Compare any two graphics cards:
Radeon HD 5770 vs Radeon HD 7850
IntroThe Radeon HD 5770 makes use of a 40 nm design. AMD has clocked the core frequency at 850 MHz. The GDDR5 RAM works at a speed of 1200 MHz on this specific card. It features 800(160x5) SPUs along with 40 Texture Address Units and 16 ROPs.
Compare all that to the Radeon HD 7850, which features GPU clock speed of 860 MHz, and 2048 MB of GDDR5 RAM set to run at 1200 MHz through a 256-bit bus. It also features 1024 SPUs, 64 Texture Address Units, and 32 Raster Operation Units.
(No game benchmarks for this combination yet.)
Power Usage and Theoretical Benchmarks
Power Consumption (Max TDP)
As far as performance goes, the Radeon HD 7850 should theoretically be a lot superior to the Radeon HD 5770 in general. (explain)
Texel RateThe Radeon HD 7850 should be quite a bit (about 62%) faster with regards to texture filtering than the Radeon HD 5770. (explain)
Pixel RateIf using high levels of AA is important to you, then the Radeon HD 7850 is the winner, and very much so. (explain)
Please note that the above 'benchmarks' are all just theoretical - the results were calculated based on the card's specifications, and real-world performance may (and probably will) vary at least a bit.
Please note that the price comparisons are based on search keywords - sometimes it might show cards with very similar names that are not exactly the same as the one chosen in the comparison. We do try to filter out the wrong results as best we can, though.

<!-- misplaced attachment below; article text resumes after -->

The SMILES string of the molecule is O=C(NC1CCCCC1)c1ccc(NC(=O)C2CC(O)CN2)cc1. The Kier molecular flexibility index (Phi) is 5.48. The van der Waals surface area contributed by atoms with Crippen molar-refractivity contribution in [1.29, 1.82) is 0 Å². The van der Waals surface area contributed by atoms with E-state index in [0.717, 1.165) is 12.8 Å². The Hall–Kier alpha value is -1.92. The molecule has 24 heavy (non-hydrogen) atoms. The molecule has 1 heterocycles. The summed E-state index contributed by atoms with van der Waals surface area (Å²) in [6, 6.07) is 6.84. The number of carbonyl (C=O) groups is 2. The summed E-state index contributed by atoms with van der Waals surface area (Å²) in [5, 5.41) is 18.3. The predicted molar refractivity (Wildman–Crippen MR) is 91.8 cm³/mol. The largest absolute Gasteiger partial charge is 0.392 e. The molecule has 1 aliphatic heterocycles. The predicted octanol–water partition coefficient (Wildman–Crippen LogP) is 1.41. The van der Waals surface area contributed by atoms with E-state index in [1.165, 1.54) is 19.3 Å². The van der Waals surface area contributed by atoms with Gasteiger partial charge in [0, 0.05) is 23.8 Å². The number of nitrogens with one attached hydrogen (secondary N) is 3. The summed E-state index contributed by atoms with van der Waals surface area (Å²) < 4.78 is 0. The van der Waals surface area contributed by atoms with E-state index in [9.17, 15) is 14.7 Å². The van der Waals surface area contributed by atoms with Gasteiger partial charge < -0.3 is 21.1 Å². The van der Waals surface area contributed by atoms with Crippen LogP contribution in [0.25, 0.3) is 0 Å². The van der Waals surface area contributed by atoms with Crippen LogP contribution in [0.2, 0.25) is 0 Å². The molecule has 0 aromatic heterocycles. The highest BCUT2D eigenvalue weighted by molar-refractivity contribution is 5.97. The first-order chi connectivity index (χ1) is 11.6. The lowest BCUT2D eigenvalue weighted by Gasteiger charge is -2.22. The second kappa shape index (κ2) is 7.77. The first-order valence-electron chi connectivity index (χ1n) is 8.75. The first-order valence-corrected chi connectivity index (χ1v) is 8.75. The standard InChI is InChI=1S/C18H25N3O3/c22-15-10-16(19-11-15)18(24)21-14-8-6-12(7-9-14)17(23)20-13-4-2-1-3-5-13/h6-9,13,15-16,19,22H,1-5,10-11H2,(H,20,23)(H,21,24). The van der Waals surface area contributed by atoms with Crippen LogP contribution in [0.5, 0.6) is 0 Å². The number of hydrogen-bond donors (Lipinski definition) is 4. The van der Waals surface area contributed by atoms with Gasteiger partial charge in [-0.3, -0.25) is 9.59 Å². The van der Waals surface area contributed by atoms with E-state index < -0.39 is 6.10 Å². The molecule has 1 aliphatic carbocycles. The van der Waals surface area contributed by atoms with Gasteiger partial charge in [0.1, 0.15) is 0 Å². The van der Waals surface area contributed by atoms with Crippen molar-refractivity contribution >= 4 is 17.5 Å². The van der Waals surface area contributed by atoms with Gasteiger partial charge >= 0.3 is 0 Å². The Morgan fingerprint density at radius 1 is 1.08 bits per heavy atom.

Memory Bandwidth: Bandwidth is the largest amount of information (in units of megabytes per second) that can be moved over the external memory interface within a second. It is worked out by multiplying the card's bus width by the speed of its memory. If the card has DDR type memory, it must be multiplied by 2 again. If it uses DDR5, multiply by ANOTHER 2x. The better the memory bandwidth, the faster the card will be in general. It especially helps with AA, HDR and high resolutions.
Texel Rate: Texel rate is the maximum texture map elements (texels) that can be applied per second. This is worked out by multiplying the total number of texture units by the core speed of the chip. The higher this number, the better the graphics card will be at texture filtering (anisotropic filtering - AF). It is measured in millions of texels processed in a second.
Pixel Rate: Pixel rate is the maximum amount of pixels that the graphics card could possibly write to the local memory in a second - measured in millions of pixels per second. The number is worked out by multiplying the number of ROPs by the the core speed of the card. ROPs (Raster Operations Pipelines - also called Render Output Units) are responsible for filling the screen with pixels (the image). The actual pixel output rate also depends on lots of other factors, especially the memory bandwidth - the lower the bandwidth is, the lower the potential to get to the max fill rate.